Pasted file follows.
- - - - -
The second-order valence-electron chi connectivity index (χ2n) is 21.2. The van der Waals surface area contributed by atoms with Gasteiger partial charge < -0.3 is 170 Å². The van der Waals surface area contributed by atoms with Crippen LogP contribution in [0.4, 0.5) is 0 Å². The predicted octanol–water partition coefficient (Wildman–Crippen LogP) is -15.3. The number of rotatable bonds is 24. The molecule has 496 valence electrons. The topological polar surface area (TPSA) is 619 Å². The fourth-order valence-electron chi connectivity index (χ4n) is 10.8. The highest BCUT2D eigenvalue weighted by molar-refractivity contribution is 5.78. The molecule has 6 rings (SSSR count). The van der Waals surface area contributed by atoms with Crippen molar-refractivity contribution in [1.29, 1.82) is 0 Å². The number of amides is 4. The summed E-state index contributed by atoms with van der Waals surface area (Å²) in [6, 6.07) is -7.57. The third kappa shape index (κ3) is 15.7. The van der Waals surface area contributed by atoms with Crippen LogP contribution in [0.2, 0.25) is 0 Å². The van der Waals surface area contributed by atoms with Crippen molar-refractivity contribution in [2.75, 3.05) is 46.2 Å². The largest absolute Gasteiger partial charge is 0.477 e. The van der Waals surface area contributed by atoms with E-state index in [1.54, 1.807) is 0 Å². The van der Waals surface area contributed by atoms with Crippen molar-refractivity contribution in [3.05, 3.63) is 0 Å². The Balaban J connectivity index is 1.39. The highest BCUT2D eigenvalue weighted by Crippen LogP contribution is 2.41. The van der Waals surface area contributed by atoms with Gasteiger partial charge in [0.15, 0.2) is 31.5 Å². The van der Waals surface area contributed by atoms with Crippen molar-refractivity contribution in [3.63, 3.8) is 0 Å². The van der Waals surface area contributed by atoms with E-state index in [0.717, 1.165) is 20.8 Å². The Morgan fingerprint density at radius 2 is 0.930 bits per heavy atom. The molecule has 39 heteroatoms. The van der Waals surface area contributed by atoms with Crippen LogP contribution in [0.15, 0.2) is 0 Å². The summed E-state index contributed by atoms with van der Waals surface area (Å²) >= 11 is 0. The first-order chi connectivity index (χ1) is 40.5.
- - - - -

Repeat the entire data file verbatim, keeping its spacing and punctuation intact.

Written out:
The second-order valence-electron chi connectivity index (χ2n) is 21.2. The van der Waals surface area contributed by atoms with Gasteiger partial charge < -0.3 is 170 Å². The van der Waals surface area contributed by atoms with Crippen LogP contribution in [0.4, 0.5) is 0 Å². The predicted octanol–water partition coefficient (Wildman–Crippen LogP) is -15.3. The number of rotatable bonds is 24. The molecule has 496 valence electrons. The topological polar surface area (TPSA) is 619 Å². The fourth-order valence-electron chi connectivity index (χ4n) is 10.8. The highest BCUT2D eigenvalue weighted by molar-refractivity contribution is 5.78. The molecule has 6 rings (SSSR count). The van der Waals surface area contributed by atoms with Crippen molar-refractivity contribution in [1.29, 1.82) is 0 Å². The number of amides is 4. The summed E-state index contributed by atoms with van der Waals surface area (Å²) in [6, 6.07) is -7.57. The third kappa shape index (κ3) is 15.7. The van der Waals surface area contributed by atoms with Crippen LogP contribution in [0.2, 0.25) is 0 Å². The van der Waals surface area contributed by atoms with Crippen molar-refractivity contribution in [2.75, 3.05) is 46.2 Å². The largest absolute Gasteiger partial charge is 0.477 e. The van der Waals surface area contributed by atoms with E-state index in [1.54, 1.807) is 0 Å². The van der Waals surface area contributed by atoms with Crippen molar-refractivity contribution in [3.05, 3.63) is 0 Å². The Balaban J connectivity index is 1.39. The highest BCUT2D eigenvalue weighted by Crippen LogP contribution is 2.41. The van der Waals surface area contributed by atoms with Gasteiger partial charge in [0.15, 0.2) is 31.5 Å². The van der Waals surface area contributed by atoms with Crippen molar-refractivity contribution in [3.63, 3.8) is 0 Å². The van der Waals surface area contributed by atoms with E-state index in [0.717, 1.165) is 20.8 Å². The Morgan fingerprint density at radius 2 is 0.930 bits per heavy atom. The molecule has 39 heteroatoms. The van der Waals surface area contributed by atoms with Crippen LogP contribution in [0.15, 0.2) is 0 Å². The summed E-state index contributed by atoms with van der Waals surface area (Å²) >= 11 is 0. The first-order chi connectivity index (χ1) is 40.5.